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Drugs! Drugs! Drugs!
An Overview of the Approved Anti-HIV Medications

Combivir (Retrovir + Epivir, AZT + 3TC)

Fall 2003/Winter 2004

Combivir is a formulation of two drugs -- Retrovir (AZT) and Epivir (3TC) -- into one tablet. The two have long been used together, originally as a two-drug combination, and then as the backbone of many three-drug regimens. Retrovir has been available separately since 1987 and Epivir since 1995. When the tablet combining the two drugs was approved by the FDA in September 1997, it was a major step toward simpler dosing. Combivir allows people who are on Epivir and Retrovir to take fewer pills -- two a day instead of the four if you use the individual formulations of each drug. Simpler dosing often leads to better adherence, and therefore may lead to a better antiviral response.


Background

Epivir and Retrovir are both owned by the same company, GlaxoSmithKline. Combivir's introduction in 1997 was the latest in a series of smart marketing moves by Glaxo that helped simplify treatment regimens for people with HIV. Just a year before, in October 1996, the company introduced a 300-mg version of Retrovir to be taken twice a day. The 300-mg tablets essentially replaced the original 100-mg capsules, which at first called for taking one capsule five times a day, then two capsules three times a day, and finally three capsules twice a day. The simplified 300-mg capsule put Retrovir on the same twice-a-day dosing schedule as Epivir (although Epivir can now be taken once a day) and its main competitor, Zerit (d4T). Combining the company's two nucleoside analogs into a single tablet took things one step further. People using Retrovir and Epivir can now take one tablet twice a day for that part of their regimen.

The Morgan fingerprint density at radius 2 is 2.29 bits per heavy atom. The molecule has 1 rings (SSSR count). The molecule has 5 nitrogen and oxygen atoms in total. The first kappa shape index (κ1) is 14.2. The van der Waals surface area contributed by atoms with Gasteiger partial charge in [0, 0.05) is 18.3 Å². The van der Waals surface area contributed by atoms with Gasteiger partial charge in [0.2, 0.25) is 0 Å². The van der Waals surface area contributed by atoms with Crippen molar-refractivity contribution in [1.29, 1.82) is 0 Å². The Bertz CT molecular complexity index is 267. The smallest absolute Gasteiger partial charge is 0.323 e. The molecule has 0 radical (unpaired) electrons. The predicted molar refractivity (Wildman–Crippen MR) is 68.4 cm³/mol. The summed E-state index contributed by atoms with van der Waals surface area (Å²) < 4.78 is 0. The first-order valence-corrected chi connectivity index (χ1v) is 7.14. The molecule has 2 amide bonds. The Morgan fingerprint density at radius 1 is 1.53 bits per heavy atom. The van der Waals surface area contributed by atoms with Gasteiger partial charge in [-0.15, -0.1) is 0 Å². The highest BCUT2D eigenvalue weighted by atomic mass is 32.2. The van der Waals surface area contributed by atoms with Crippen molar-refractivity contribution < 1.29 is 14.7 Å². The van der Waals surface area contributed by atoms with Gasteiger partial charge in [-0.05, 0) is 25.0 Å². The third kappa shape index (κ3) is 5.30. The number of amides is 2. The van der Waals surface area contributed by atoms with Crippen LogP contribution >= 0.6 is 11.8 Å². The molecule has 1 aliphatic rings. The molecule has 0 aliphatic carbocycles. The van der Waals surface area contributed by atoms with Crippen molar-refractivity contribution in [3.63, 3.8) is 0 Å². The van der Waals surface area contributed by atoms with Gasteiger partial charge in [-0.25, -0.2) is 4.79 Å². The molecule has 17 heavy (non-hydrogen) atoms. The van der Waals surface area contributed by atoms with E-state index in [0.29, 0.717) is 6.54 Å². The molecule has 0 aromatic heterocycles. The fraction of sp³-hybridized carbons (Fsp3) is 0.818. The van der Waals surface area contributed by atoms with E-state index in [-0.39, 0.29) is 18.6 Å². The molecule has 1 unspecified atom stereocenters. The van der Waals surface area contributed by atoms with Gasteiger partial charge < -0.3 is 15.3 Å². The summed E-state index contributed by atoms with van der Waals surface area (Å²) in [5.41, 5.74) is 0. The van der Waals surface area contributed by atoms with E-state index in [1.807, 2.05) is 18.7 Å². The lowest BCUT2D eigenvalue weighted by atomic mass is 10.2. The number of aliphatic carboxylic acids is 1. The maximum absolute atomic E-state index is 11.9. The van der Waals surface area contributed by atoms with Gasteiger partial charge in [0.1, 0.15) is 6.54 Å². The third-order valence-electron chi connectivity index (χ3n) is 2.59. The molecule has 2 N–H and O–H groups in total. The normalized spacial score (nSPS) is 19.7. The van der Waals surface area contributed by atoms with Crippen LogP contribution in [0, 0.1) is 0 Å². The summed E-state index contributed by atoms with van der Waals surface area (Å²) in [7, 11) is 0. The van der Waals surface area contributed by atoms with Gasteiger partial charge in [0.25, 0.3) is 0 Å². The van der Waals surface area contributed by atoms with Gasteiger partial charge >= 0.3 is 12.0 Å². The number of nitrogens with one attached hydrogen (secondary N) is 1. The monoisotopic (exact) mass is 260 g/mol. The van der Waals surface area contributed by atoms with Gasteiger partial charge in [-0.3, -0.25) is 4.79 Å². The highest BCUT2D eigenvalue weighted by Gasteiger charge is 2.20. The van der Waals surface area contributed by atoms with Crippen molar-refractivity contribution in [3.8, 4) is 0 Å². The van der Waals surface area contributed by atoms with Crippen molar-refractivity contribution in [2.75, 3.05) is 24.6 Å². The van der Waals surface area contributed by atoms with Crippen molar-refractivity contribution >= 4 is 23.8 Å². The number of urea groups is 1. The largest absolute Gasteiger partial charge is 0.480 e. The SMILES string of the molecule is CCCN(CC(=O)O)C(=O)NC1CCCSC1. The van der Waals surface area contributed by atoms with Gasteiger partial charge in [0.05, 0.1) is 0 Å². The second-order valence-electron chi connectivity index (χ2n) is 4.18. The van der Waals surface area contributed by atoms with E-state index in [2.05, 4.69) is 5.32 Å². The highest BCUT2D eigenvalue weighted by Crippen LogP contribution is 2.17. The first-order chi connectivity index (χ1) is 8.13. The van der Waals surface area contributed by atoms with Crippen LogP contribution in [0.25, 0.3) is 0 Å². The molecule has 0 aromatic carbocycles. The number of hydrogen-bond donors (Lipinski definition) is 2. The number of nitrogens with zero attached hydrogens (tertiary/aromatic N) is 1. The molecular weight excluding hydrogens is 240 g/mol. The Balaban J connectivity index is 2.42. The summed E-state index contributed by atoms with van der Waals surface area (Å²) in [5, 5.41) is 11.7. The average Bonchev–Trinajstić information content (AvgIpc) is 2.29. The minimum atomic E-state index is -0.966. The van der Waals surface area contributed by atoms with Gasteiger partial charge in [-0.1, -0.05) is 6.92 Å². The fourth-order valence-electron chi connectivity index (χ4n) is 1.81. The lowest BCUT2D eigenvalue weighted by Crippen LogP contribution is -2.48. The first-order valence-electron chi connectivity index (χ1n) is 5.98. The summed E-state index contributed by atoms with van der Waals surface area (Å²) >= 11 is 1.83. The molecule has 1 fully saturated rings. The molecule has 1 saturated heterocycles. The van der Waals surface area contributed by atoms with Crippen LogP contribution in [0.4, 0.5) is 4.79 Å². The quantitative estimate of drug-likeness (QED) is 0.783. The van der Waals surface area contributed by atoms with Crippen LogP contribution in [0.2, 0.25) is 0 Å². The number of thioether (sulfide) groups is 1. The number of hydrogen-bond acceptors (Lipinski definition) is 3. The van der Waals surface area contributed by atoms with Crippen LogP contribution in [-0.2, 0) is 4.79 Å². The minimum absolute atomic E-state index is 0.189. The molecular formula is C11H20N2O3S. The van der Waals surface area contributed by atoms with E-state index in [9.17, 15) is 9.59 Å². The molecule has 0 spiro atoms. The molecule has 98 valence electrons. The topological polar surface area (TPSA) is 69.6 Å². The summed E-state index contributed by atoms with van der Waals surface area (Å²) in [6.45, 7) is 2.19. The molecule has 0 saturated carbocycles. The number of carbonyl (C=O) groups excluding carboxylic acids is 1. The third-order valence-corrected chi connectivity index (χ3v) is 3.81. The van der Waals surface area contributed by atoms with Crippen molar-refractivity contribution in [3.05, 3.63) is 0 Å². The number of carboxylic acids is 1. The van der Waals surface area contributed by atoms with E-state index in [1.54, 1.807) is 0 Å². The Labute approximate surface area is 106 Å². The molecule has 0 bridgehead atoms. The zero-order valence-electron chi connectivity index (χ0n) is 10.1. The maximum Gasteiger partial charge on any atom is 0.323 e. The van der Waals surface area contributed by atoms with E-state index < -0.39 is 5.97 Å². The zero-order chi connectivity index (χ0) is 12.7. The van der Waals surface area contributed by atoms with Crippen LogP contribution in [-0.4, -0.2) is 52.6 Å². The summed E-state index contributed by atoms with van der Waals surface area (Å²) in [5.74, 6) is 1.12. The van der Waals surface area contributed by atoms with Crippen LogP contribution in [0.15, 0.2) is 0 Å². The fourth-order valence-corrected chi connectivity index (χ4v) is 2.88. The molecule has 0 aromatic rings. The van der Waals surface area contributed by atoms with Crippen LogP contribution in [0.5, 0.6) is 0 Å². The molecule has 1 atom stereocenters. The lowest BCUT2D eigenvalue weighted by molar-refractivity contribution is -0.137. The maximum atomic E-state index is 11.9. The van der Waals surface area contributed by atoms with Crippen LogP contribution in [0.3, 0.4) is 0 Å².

See the Retrovir and Epivir entries for information about side effects, drug interactions, and when to consider Combivir.


Good to Know

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  • Some physicians may prescribe Combivir because of its easy dosing, even if Retrovir plus Epivir may not be the best two nucleosides for a particular individual.

  • Since Combivir is a fixed-dose formulation, people who need a different dose of either drug for whatever reason can't use it.

  • People who weigh less than 110 pounds shouldn't take Combivir, since their dose of Epivir needs to be reduced.

  • You may not be able to take Combivir if you've had any kidney problems. The dose of Epivir sometimes needs to be lowered in people with kidney problems.

  • Combivir shouldn't be taken with Hivid (ddC) because of the interaction between Hivid and Epivir. Nor should it be taken with Zerit because of the interaction between Zerit and Retrovir.

  • Epivir, one of the drugs in Combivir, is also used as a treatment for chronic hepatitis B (HBV), although at a lower dose than that used for HIV. People co-infected with HIV and chronic HBV need to bear that in mind when considering Combivir (see the Hepatitis B section in the discussion of Epivir).


Dose

One tablet twice a day, with or without food. Each tablet contains 300 mg of Retrovir (AZT) and 150 mg of Epivir (3TC).

FDA Approval: 1997

Manufacturer: GlaxoSmithKline

Patient Assistance Program: 866-728-4368





  
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This article was provided by AIDS Community Research Initiative of America. It is a part of the publication ACRIA Update. Visit ACRIA's website to find out more about their activities, publications and services.
 

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